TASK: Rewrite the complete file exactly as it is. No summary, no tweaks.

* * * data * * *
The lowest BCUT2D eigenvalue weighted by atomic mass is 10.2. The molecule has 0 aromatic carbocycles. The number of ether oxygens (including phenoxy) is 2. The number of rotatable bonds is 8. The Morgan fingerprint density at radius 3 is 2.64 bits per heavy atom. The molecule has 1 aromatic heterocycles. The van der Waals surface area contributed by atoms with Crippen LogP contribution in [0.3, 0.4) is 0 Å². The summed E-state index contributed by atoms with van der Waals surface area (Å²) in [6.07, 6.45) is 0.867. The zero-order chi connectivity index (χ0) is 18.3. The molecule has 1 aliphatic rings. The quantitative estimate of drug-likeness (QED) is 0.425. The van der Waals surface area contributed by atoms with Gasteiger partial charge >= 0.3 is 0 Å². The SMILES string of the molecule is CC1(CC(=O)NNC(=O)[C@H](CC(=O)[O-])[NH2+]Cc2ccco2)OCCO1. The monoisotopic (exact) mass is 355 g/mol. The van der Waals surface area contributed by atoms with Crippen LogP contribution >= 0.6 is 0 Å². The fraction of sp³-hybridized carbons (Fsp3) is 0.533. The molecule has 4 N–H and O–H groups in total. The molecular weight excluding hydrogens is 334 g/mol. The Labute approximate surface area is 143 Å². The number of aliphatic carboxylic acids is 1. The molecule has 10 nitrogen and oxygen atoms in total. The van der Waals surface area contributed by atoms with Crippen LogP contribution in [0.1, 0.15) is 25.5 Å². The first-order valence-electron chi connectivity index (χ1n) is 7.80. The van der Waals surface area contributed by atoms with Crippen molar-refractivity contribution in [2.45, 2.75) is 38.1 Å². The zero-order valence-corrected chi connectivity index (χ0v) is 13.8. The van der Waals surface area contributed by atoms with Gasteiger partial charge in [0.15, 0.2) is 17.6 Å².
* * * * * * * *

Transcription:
The lowest BCUT2D eigenvalue weighted by atomic mass is 10.2. The molecule has 0 aromatic carbocycles. The number of ether oxygens (including phenoxy) is 2. The number of rotatable bonds is 8. The Morgan fingerprint density at radius 3 is 2.64 bits per heavy atom. The molecule has 1 aromatic heterocycles. The van der Waals surface area contributed by atoms with Crippen LogP contribution in [0.3, 0.4) is 0 Å². The summed E-state index contributed by atoms with van der Waals surface area (Å²) in [6.07, 6.45) is 0.867. The zero-order chi connectivity index (χ0) is 18.3. The molecule has 1 aliphatic rings. The quantitative estimate of drug-likeness (QED) is 0.425. The van der Waals surface area contributed by atoms with Gasteiger partial charge >= 0.3 is 0 Å². The SMILES string of the molecule is CC1(CC(=O)NNC(=O)[C@H](CC(=O)[O-])[NH2+]Cc2ccco2)OCCO1. The monoisotopic (exact) mass is 355 g/mol. The van der Waals surface area contributed by atoms with Crippen LogP contribution >= 0.6 is 0 Å². The fraction of sp³-hybridized carbons (Fsp3) is 0.533. The molecule has 4 N–H and O–H groups in total. The molecular weight excluding hydrogens is 334 g/mol. The Labute approximate surface area is 143 Å². The number of aliphatic carboxylic acids is 1. The molecule has 10 nitrogen and oxygen atoms in total. The van der Waals surface area contributed by atoms with Crippen LogP contribution in [0.1, 0.15) is 25.5 Å². The first-order valence-electron chi connectivity index (χ1n) is 7.80. The van der Waals surface area contributed by atoms with Crippen molar-refractivity contribution in [2.45, 2.75) is 38.1 Å². The zero-order valence-corrected chi connectivity index (χ0v) is 13.8. The van der Waals surface area contributed by atoms with Gasteiger partial charge in [0.15, 0.2) is 17.6 Å².